Our health counts powerpoint


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Summary presentation of the Our Health Counts Urban Aboriginal Health Research Project completed in April 2011 - launched Dec. 2011.

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Our health counts powerpoint

  1. 1. Our Health Counts Launched December 2011
  2. 2. Unique Partnership <ul><li>Our Health Counts was a collaborative effort by: </li></ul><ul><li>Ontario Federation of Indian Friendship Centres (OFIFC) </li></ul><ul><li>Métis Nation of Ontario (MNO) </li></ul><ul><li>Ontario Native Women’s Association (ONWA) </li></ul><ul><li>Tungasuvvingat Inuit (TI) </li></ul><ul><ul><li>Urban First Nations Health - Project Team </li></ul></ul><ul><ul><ul><li>De dwa da dehs ney.>s Aboriginal Health Access Centre </li></ul></ul></ul><ul><ul><ul><li>Hamilton Executive Directors Aboriginal Coalition </li></ul></ul></ul><ul><ul><ul><li>Centre for Research on Inner City Health (CRICH) - Led by Dr. Janet Smylie </li></ul></ul></ul><ul><ul><ul><li>Multiple funders: OFIFC, MOHLTC, AHTF, CRICH </li></ul></ul></ul><ul><ul><ul><li>Data linked to Institute for Clinical & Evaluative Sciences </li></ul></ul></ul>
  3. 3. Research Findings <ul><li>Historic Study </li></ul><ul><ul><li>A lack of population-based data for urban Aboriginal people - has led to poor planning & policy neglect </li></ul></ul><ul><ul><li>Findings confirm community’s belief regarding poor health status </li></ul></ul><ul><ul><li>Results significantly higher than Stats Canada figures </li></ul></ul><ul><ul><li>790 people recruited (554 adults, 236 children) </li></ul></ul><ul><ul><li>92% of participants agreed to link to OHIP - access to detailed health information through ICES - first time access </li></ul></ul>
  4. 4. Unique Approach <ul><li>Community-based urban setting </li></ul><ul><li>Participatory research design </li></ul><ul><ul><li>Multi-sector collaboration </li></ul></ul><ul><ul><li>Shared decision making </li></ul></ul><ul><ul><li>Respondent driven sampling </li></ul></ul><ul><ul><li>Community capacity building </li></ul></ul><ul><ul><li>Trained First Nations interviewers </li></ul></ul><ul><li>Reflective of Aboriginal beliefs </li></ul><ul><ul><li>Concept mapping - health dimensions </li></ul></ul><ul><ul><li>Holistic - health linked to social determinants </li></ul></ul><ul><ul><li>Respectful engagement vs rapid response </li></ul></ul>
  5. 5. Ways of Knowing <ul><li>Use of ‘concept mapping’ </li></ul><ul><li>Community partners worked with researchers to develop a ‘concept map’ to inform survey design </li></ul><ul><ul><li>Aligns with traditional Aboriginal tools </li></ul></ul><ul><ul><li>102 health ‘concepts’ identified by group </li></ul></ul><ul><ul><li>Sorted into 10 domains </li></ul></ul><ul><ul><li>Questionnaire built on community priorities </li></ul></ul><ul><ul><li>Ensured meaningful info is gathered </li></ul></ul><ul><ul><li>Assessed both strengths & vulnerabilities </li></ul></ul><ul><ul><li>Reflects Aboriginal world-view - health & wellbeing is a balance of physical, mental, social & spiritual dimensions </li></ul></ul>
  6. 6. Demographics <ul><li>13, 735 people in Hamilton report Aboriginal ancestry (Census 2006) - likely a significant underestimation </li></ul><ul><li>First Nation’s people represent 2.8% of Hamilton’s population </li></ul><ul><li>OHC population much younger than general population </li></ul><ul><li>51% report being Registered Indians (Indian Act) </li></ul><ul><li>95% most often speak English at home </li></ul>
  7. 7. Housing Impacts Health I live entirely off food banks, that’s where nutrition comes in, no choice over food… <ul><li>90% moved at least once in 5 years - vastly higher than non Natives </li></ul><ul><li>50% have moved 3 or more times </li></ul><ul><li>13% report being homeless or in ‘transition’ </li></ul><ul><li>74% live in crowded conditions (using Stats Canada definition) </li></ul><ul><li>Housing is inadequate and in disrepair </li></ul><ul><li>70% people live in poorest neighbourhood in Hamilton (3% general pop.) </li></ul><ul><li>High mobility tied to a cycle of poverty </li></ul><ul><li>63% give up important things - food - to afford housing </li></ul><ul><li>22% report they do not have enough to eat </li></ul><ul><li>Stresses families, health, interferes with employment and education </li></ul>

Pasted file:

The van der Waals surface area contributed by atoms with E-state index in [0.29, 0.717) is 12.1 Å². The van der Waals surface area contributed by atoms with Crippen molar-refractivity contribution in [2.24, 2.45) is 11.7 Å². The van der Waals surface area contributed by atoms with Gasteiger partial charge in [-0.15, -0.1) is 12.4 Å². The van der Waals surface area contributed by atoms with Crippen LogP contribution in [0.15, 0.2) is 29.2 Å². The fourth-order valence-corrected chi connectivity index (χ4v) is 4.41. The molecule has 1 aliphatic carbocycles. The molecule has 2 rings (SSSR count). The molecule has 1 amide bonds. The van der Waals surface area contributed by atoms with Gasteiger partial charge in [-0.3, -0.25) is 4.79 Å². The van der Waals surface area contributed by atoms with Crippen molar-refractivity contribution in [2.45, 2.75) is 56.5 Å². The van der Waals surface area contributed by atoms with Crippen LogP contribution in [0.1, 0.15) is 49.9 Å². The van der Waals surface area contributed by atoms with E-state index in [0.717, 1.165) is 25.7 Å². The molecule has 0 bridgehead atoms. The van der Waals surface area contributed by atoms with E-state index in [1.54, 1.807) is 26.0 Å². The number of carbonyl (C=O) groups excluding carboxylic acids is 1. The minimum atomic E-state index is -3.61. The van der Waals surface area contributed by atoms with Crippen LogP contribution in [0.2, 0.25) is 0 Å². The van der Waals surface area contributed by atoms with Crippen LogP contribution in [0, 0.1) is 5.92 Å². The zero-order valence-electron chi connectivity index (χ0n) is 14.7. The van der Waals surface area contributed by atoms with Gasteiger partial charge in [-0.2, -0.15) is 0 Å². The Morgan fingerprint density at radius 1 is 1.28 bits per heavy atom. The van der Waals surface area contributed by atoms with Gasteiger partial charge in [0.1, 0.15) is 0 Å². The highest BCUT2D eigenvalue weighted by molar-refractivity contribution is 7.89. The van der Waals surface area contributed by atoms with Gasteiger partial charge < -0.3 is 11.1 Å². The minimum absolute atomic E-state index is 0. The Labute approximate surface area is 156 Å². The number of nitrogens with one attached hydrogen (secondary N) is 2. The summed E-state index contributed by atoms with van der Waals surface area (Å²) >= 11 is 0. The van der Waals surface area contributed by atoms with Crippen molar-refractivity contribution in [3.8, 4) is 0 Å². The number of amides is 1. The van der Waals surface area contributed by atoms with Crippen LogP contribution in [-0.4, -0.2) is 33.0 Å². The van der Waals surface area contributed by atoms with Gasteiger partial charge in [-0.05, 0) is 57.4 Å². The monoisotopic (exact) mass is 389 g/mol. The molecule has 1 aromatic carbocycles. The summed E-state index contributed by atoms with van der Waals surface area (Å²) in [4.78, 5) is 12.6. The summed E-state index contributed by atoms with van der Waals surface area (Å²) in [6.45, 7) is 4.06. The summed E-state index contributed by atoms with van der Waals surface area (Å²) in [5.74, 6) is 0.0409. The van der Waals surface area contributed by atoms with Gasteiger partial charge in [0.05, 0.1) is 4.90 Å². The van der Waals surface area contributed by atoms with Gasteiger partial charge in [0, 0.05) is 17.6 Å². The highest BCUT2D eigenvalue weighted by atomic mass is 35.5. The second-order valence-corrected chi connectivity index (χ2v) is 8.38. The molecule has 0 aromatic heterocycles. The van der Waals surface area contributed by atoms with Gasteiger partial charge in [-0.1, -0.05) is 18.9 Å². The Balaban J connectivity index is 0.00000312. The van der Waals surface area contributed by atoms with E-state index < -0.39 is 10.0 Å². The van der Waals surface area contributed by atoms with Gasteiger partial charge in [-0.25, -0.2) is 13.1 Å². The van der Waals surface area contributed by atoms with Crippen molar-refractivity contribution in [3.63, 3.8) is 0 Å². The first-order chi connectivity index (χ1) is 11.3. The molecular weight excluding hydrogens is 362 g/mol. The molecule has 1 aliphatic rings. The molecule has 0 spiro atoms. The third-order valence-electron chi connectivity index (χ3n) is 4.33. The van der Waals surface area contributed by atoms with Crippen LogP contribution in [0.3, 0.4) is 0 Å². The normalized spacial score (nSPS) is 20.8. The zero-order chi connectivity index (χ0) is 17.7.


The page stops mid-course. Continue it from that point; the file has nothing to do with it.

8. 8. Education/Employment <ul><ul><li>Low levels of formal education: </li></ul></ul><ul><ul><li>57% First Nations adults over 18 completed some high school </li></ul></ul><ul><ul><li>20% report completing high school </li></ul></ul><ul><ul><li>5% completed some/all university </li></ul></ul><ul><ul><li>Women trend to more education </li></ul></ul><ul><ul><li>Income & employment: </li></ul></ul><ul><ul><li>28% income from wages & salaries, 8% from self-employment </li></ul></ul><ul><ul><li>69% provincial/municipal social assistance, 10% EI, 17% Child Tax Benefits, </li></ul></ul><ul><ul><li>13% other income sources </li></ul></ul><ul><ul><li>18% earn less than $4,999, 22% between $5,000 & $15,000, </li></ul></ul><ul><ul><li>15% earn between $15,000 & $20,000 </li></ul></ul><ul><ul><li>Only 22% earn over $20,000 (compared to 57% of Hamilton residents) </li></ul></ul><ul><ul><li>Only 2% First Nations in highest income quartile </li></ul></ul>
  9. 9. <ul><li>First Nation people have less access to the social determinants of health </li></ul><ul><ul><li>Structural & institutional inequalities can’t be solved at individual level - policy, practice & legal changes needed </li></ul></ul><ul><ul><li>Striking levels of poverty </li></ul></ul><ul><ul><li>Housing & food instability </li></ul></ul><ul><ul><li>Lower levels of education & employment </li></ul></ul><ul><ul><li>Less access to public transportation - impacts employment/inclusion </li></ul></ul><ul><ul><li>Poorer health status - more chronic illnesses </li></ul></ul><ul><ul><li>Racism, social exclusion & discrimination </li></ul></ul><ul><ul><li>Unequal access to health, supports & services </li></ul></ul><ul><ul><li>Socio-economic stressors likely to be under reported </li></ul></ul>Social Determinants of Health
  10. 10. Impact of Colonization <ul><li>Legacy of colonization & residential schools impacts health, wellbeing & family cohesion </li></ul><ul><ul><li>6% participants were students at residential schools </li></ul></ul><ul><ul><li>40% have family member who were at residential schools </li></ul></ul><ul><ul><li>65% felt personal negative impacted, </li></ul></ul><ul><ul><li>34% felt negative impact as a family member </li></ul></ul><ul><ul><li>40% report child protection was part of their childhood care </li></ul></ul><ul><ul><li>35% report their children have been involved with child protection </li></ul></ul><ul><ul><li>49% felt this has negatively affected their overall health/wellbeing </li></ul></ul>